Like us elephants are self-awareThis has been proven scientifically through a number of recent studies. In one study an elephant called Happy would touch a white cross painted on her forehead, a test used to test self-awareness in children. She could only see it in the mirror:

http://news.bbc.co.uk/2/hi/61004…

Elephants practice altruism. There is a now famous story of an Indian elephant called Chadrasekhan who was working lifting poles off a truck as it moved along and placing them in holes dug in the ground. When Chandrasekhan came to one hole he refused to put the log in. Eventually the Mahout checked and discovered a dog sleeping in it. Only when the dog was gone would Chandrasekhan put the pole in. This sort of behaviour is typical of elephants.

Elephants really do have long memories. Elephants eat an incredible variety of foods and need to cover large distances to  get it. They need to know where to go at what time of year. They learn this and remember it. They also have complex communication and societies and so need to remember all the different individuals’ voices and smells so as to be socially adept. The result is they have incredibly good memories.

This is also shown in the size and development of their brains which are proportionally 0.08 percent of their body-weight while that of a horse is 0.02 percent of its body weight. This was all figured out be a scientist called Herbert Haug. He also discovered that the brains of elephant and humans are both highly convoluted, which increases the surface area of the brain.

I once had a love hate relationship with an elephant at Fothergill Island in about 1991. Every day I would drive out the front gate and a bull elephant we called Left Hook (he had extra curve to his left tusk) would charge my vehicle. And every day I would rev my engine and bang the door and tell him to sod off and then we would go our separate ways. Every single day this happened without fail. If other vehicles came and went he would ignore them and then go for mine.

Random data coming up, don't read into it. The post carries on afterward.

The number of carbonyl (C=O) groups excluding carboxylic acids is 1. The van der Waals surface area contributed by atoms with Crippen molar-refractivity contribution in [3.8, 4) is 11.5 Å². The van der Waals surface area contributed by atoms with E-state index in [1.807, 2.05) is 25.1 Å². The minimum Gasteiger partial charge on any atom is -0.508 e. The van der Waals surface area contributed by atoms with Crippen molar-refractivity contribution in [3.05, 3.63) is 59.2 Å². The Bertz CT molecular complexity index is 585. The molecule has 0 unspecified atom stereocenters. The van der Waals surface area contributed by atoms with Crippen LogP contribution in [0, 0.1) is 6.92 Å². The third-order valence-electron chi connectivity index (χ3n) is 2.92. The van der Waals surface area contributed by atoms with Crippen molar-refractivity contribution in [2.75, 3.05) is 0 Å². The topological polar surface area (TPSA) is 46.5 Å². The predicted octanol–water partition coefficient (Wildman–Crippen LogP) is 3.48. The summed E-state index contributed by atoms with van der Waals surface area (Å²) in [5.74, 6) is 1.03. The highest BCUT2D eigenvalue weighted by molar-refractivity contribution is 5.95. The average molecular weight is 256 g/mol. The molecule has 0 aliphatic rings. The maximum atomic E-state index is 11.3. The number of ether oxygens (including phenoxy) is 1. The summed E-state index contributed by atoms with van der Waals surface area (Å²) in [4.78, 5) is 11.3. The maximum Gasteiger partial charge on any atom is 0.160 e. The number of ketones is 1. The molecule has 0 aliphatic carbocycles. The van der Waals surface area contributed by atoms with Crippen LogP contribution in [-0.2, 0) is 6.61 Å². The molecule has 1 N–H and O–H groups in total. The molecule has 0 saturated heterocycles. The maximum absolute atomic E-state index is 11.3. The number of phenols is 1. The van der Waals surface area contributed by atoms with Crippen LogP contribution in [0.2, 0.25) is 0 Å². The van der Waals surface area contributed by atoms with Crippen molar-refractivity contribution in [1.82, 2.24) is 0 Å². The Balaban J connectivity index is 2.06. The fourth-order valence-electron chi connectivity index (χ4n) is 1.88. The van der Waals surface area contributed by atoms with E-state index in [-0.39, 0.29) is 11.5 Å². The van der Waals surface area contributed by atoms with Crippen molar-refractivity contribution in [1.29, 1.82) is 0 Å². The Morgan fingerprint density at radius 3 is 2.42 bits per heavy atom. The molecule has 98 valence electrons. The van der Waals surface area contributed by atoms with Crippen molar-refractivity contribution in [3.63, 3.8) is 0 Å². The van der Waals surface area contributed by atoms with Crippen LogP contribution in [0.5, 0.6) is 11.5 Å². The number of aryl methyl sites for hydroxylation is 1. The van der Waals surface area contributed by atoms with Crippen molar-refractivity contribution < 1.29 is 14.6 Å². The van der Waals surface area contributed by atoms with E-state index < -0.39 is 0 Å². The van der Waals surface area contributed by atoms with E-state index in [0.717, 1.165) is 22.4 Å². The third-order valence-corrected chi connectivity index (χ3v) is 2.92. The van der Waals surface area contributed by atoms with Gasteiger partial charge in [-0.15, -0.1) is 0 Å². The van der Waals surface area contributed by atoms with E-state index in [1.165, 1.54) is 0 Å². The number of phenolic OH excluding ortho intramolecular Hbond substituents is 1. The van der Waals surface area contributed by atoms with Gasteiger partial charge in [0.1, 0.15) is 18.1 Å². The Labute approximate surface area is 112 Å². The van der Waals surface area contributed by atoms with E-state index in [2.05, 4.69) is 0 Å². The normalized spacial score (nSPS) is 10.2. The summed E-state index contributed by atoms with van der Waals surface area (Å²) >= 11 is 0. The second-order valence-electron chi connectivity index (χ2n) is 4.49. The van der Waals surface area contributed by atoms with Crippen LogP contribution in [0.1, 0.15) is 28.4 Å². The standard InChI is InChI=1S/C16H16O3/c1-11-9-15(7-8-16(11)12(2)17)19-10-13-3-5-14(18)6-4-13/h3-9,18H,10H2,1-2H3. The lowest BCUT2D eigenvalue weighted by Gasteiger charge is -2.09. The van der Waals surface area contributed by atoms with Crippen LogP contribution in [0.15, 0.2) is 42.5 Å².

One day I went out in a different vehicle, stopped nearby and watched for a while. The wind changed, he caught my scent and of course we went through the whole noisy rigmarole again before I was allowed to leave with my by now completely traumatized tourists.

More recently it has been found that spindle neurons play an important role in the development of intelligent behaviour. Spindle neurons are found in the brains of humans, great apes, dolphins and elephants.

There are many other behaviours exhibited by elephants such as grieving (see my answer to What non-human animals grieve?), playing, mimicking  producing art and using tools, all of which serve to show their flexible and powerful minds.

Elephant painting in thailand.

However, what I found most amazing is their problem-solving ability. To illustrate this, and because I risk happily waffling on forever, I will leave you with one last story:

Working Asian elephants sometimes wear wooden bells. The young elephants will deliberately stuff them with clay so that they can sneak into banana groves without being heard in order to steal as much as possible!

A wild bull elephant “playing” with legendary Zimbabwean game ranger Willie De Beer. The bull could kill him in an instant if it wanted to..

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What experience have you had/watched with wild animals that has touched you?